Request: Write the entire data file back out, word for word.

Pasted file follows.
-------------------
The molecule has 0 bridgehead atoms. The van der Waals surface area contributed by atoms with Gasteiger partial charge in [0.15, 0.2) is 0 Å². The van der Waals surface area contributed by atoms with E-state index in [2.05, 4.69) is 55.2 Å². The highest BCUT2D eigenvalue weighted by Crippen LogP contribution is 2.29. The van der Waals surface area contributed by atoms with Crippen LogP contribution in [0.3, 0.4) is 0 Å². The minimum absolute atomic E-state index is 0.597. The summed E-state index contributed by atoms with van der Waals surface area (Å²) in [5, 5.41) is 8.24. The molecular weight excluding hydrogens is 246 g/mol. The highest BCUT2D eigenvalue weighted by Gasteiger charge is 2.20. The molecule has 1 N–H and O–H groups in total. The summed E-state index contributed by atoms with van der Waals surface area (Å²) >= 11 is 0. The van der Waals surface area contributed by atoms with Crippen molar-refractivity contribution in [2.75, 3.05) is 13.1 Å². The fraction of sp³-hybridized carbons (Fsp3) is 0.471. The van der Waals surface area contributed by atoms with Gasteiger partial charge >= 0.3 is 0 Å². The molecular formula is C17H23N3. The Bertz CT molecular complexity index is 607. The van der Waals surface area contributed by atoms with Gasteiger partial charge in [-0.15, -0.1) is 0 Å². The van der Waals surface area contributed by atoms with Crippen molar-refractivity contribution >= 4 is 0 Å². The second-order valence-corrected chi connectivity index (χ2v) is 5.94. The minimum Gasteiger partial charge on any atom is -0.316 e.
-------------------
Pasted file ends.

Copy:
The molecule has 0 bridgehead atoms. The van der Waals surface area contributed by atoms with Gasteiger partial charge in [0.15, 0.2) is 0 Å². The van der Waals surface area contributed by atoms with E-state index in [2.05, 4.69) is 55.2 Å². The highest BCUT2D eigenvalue weighted by Crippen LogP contribution is 2.29. The van der Waals surface area contributed by atoms with Crippen LogP contribution in [0.3, 0.4) is 0 Å². The minimum absolute atomic E-state index is 0.597. The summed E-state index contributed by atoms with van der Waals surface area (Å²) in [5, 5.41) is 8.24. The molecular weight excluding hydrogens is 246 g/mol. The highest BCUT2D eigenvalue weighted by Gasteiger charge is 2.20. The molecule has 1 N–H and O–H groups in total. The summed E-state index contributed by atoms with van der Waals surface area (Å²) >= 11 is 0. The van der Waals surface area contributed by atoms with Crippen molar-refractivity contribution in [2.75, 3.05) is 13.1 Å². The fraction of sp³-hybridized carbons (Fsp3) is 0.471. The van der Waals surface area contributed by atoms with Gasteiger partial charge >= 0.3 is 0 Å². The molecular formula is C17H23N3. The Bertz CT molecular complexity index is 607. The van der Waals surface area contributed by atoms with Gasteiger partial charge in [-0.15, -0.1) is 0 Å². The van der Waals surface area contributed by atoms with Crippen molar-refractivity contribution >= 4 is 0 Å². The second-order valence-corrected chi connectivity index (χ2v) is 5.94. The minimum Gasteiger partial charge on any atom is -0.316 e.